Jeep Authenticity

By Derek Price

The Renegade, Jeep’s entry-level vehicle with a starting price under $19,000, could be forgiven if it took the cooke-cutter approach.
Crossover vehicles are so popular these days that Jeep could slap its badge onto almost anything with four wheels and sell a zillion copies. That plan seems to be working for other brands, which are launching small SUVs and CUVs as fast as they can ramp up the factories to make them.
There’s only one problem: authenticity.

The Renegade takes the classic, boxy shape of historic Jeep models and rounds off the corners for a more modern look. It stands out for its appearance and real off-road capability amid a sea of cookie-cutter crossovers.

Jeep has a reputation to uphold. More than a cheesy marketing gimmick, this brand with roots dating back to World War II is known for tackling some of the toughest trails on the planet. While base versions of the Renegade are clearly meant more for on-pavement cruising than off-pavement bruising, the version I’m driving this week has Jeep’s well-earned reputation riding on its muddy shoulders.
The Renegade Trailhawk is the most affordable way to get authentic Jeep trail-climbing capability, starting at $27,095. While that’s a big-percentage price jump over the base model, it comes with some luxuries — such as push-button start and a 7-inch touchscreen with Apple CarPlay — along with a hefty list of off-road upgrades that make it worthy of the Jeep mystique.
Skid plates help keep the transmission, transfer case, suspension and fuel tank protected from rocks. A 20-to-1 crawl ratio, 8.7 inches of ground clearance, generous suspension articulation and beefy tow hooks — painted in a bright, showy red — add up to some serious capability. Jeep says the Renegade Trailhawk can cross 19 inches of water and tow up to 2,000 pounds.
While I’ve driven the Renegade on trails in the past, this week my experience was almost entirely limited to pavement, which is clearly not a native habitat for the Trailhawk. Keeping those skid plates perfectly clean felt a bit silly.

Despite its tall, tough suspension and all its off-road-focused tuning, the Trailhawk version performed admirably the entire week, both on city streets and interstate highways. It was impressively quiet and reasonably comfortable for long drives, given its trail-ready nature.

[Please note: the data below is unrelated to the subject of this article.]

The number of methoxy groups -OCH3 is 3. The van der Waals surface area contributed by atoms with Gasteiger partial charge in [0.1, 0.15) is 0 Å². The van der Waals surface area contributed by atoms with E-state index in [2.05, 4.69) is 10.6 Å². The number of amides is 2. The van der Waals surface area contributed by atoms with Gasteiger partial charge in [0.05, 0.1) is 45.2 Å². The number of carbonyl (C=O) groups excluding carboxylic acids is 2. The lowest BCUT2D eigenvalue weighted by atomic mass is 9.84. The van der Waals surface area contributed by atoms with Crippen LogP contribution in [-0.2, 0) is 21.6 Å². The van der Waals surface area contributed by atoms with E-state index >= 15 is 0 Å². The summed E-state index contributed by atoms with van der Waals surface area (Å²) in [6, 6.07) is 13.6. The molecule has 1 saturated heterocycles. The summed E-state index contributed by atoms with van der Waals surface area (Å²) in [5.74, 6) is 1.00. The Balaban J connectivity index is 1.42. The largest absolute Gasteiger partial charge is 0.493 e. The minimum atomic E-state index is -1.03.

I like the overall look of the Renegade, an updated take on the classic boxy Jeep. I wasn’t as wild about the color combination of my tester, with its electric-green paint and rusty red accents in the cabin, a mix that made me feel like Father Christmas.
My test vehicle, a 2018 model, was powered by a 2.4-liter, four-cylinder engine that sends 180 horsepower through a nine-speed automatic transmission. The combo feels merely adequate under acceleration like most of its competitors in this class, although the transmission offers a more responsive, engaging feel than some.
The 2019 model year brings some additional changes, including a new 1.3-liter turbocharged four-cylinder engine, revised front styling, new wheel designs and a slightly better crawl ratio on the Trailhawk.

At A Glance

What was tested? 2019 Jeep Renegade Trailhawk 4X4 ($26,945). Options: Safety and security group ($895), cold weather group II ($645), trailer tow group ($445), UConnect 8.4 NAV Group ($1,245), My Sky power retractable panels ($1,495). Price as tested (including $1,495 destination charge): $33,165
Wheelbase: 101.2 in.
Length: 166.6 in.
Width: 79.6 in.
Height: 66.5 in.
Engine: 2.4-liter four cylinder (180 hp, 175 lbs.-ft.)
Transmission: Nine-speed automatic
Fuel economy: 21 city, 29 highway

Style: 7
Performance: 8
Price: 8
Handling: 7
Ride: 6
Comfort: 7
Quality: 7
Overall: 8

Why buy it? 
An off-road suspension, tow hooks, traction settings, skid plates and more make the Renegade Trailhawk a legitimate performer on trails.

Posted in Jeep